Tuesday, June 27, 2017

IBM Netcool Agile Service Manager - What is swagger?

Introduction

The ASM documentation references "swagger" and "swagger URLs" for several different services. The purpose of this post is to describe what this actually means.

What is swagger?

Here's a statement from swagger.io:

The goal of Swagger™ is to define a standard, language-agnostic interface to RESTAPIs which allows both humans and computers to discover and understand the capabilities of the service without access to source code, documentation, or through network traffic inspection.

So the goal of this article is to show what that statement actually means to you in the context of Agile Service Manager.

Swagger URLs for ASM

There are 7 different services that are accessible via a browser. My ASM host is named "asm", and here are the URLs I have for the services:

File Observer Swagger UI
http://asm:9098/1.0/topology/observer/swagger/#/
        
topology-service Swagger UI
http://asm:8080/1.0/topology/swagger#/ 
        
search service Swagger UI
http://asm:7080/1.0/search/swagger  
        
ITNM observer Swagger UI
http://asm:9080/1.0/topology/observer/swagger   
        
OpenStack observer Swagger UI
http://asm:9082/1.0/topology/observer/swagger   
        
Event observer Swagger UI
http://asm:9084/1.0/topology/observer/swagger 
        
Docker observer Swagger UI
http://asm:9086/1.0/topology/observer/swagger 

Topology Service

The Topology Service is the one that will be the one you normally want to visit to view (and even change) data about the resources in the ASM database. Here's what you'll see when you access the URL:

You can click on each section to see the operations associated with each. The section I like is Resources. Here are the operations found there:


From here, you can click on one of the operations, such as the first one: GET /resources. Here's just the first part of what's displayed there:



Notice that it gives you documentation about the operation and lots of other information. Specifically, it provides you with the ability to fill in values for all of the parameters that the operation accepts AND allows you to execute the operation! It also provides you with the 'curl' command that you can run from the command line to execute the exact same operation, with the exact same parameters.

The way to execute the operation is to click the "Try it out!" button at the bottom of the operation documentation.


And there you go! Some data. In this case, what's returned is the ID of the node in the topology that matches the criteria I specified. I can then take this ID and use it as input to other operations in this same group or in other groups.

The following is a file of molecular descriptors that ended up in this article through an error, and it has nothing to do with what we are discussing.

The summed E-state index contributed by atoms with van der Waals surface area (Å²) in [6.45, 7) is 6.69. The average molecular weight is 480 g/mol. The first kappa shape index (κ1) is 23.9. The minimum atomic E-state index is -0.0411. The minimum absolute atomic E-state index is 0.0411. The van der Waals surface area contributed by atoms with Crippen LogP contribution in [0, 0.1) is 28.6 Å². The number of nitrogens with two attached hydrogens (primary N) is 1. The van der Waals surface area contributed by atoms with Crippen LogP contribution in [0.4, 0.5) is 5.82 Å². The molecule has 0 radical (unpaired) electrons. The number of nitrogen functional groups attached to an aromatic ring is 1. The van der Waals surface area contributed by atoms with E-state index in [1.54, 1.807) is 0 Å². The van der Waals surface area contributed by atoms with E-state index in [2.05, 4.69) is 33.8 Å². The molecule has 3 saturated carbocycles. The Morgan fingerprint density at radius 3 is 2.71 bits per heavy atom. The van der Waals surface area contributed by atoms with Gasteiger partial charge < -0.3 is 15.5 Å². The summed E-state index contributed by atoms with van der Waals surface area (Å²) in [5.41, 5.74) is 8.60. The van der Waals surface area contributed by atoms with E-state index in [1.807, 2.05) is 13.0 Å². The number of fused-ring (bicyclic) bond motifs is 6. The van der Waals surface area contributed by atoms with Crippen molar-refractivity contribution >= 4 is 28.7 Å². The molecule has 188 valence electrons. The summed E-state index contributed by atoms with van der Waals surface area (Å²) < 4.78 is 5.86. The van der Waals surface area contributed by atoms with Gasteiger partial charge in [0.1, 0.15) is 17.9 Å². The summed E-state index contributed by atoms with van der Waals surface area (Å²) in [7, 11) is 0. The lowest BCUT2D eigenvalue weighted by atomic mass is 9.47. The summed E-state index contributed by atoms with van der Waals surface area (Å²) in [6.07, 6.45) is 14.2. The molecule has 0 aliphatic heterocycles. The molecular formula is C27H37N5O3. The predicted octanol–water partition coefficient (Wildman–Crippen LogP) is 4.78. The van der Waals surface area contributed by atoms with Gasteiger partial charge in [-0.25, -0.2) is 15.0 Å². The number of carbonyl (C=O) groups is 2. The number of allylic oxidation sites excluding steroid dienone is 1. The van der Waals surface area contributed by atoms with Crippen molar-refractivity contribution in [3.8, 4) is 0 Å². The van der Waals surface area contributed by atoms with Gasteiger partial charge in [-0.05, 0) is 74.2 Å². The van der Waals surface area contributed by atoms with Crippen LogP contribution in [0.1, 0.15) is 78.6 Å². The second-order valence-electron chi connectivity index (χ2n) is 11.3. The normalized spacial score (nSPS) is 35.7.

Try it out and have fun

The above is just an short entry point into ASM's swagger UIs. Play around with them and you'll see that you can do some interesting stuff.

Monday, June 26, 2017

Agile Service Manager UI Introduction

Here's a short video introduction covering the basic features of IBM's Netcool Agile Service Manager.





IBM Netcool Agile Service Manager Thoughts

I recently installed IBM's Netcool Agile Service Manager and wanted to give my initial thoughts on it.

What is Agile Service Manager?


Basically, it's a real-time topology viewer for multiple technologies. Specifically, it can currently render topology data for ITNM, OpenStack and Docker, all in one place. Additionally, it maps events to the topology so you can see any events that are affecting a resource in the context of its topology. So, for example, if you receive a CRITICAL event for a particular Docker container, you will see the node representing that container turn red. Pretty neat. Here's an example of a 1-hop topology of my ASM server's docker infrastructure (you always have to start at some resource to view a topology):



What's so great about it?

Combined Topology View

First, this topology view is wonderful for Operations and Development because it shows a topology view of your combined Network, Docker and Openstack environments, so everyone can see where applications are running and the dependencies among the pieces.

ElasticSearch

Second, it's got ElasticSearch under the covers, so updates and searches are amazingly fast, and the topology view is built extremely quickly.

Custom Topology Information

Third, you can add your own topology information to make it even more useful!

Here's a screenshot where I've manually modified the topology using a combination of the File Observer and direct access to the Topology Service REST API (from the Swagger URL):



Notice also that Time Entry is in a Critical state. That's due to an event that I generated.

History

Fourth, it maintains history about the topology. That means that you can view the difference in topology between 2 hours (or two days) ago and right now.

Is ASM a complete replacement for TBSM and/or TADDM?


No, ASM is not a complete replacement for TBSM or TADDM, but you can definitely think of it as "TBSM Lite". TBSM still has some very unique features, such as status propagation, service rules, and custom KPIs that can be defined on a per-business-service basis.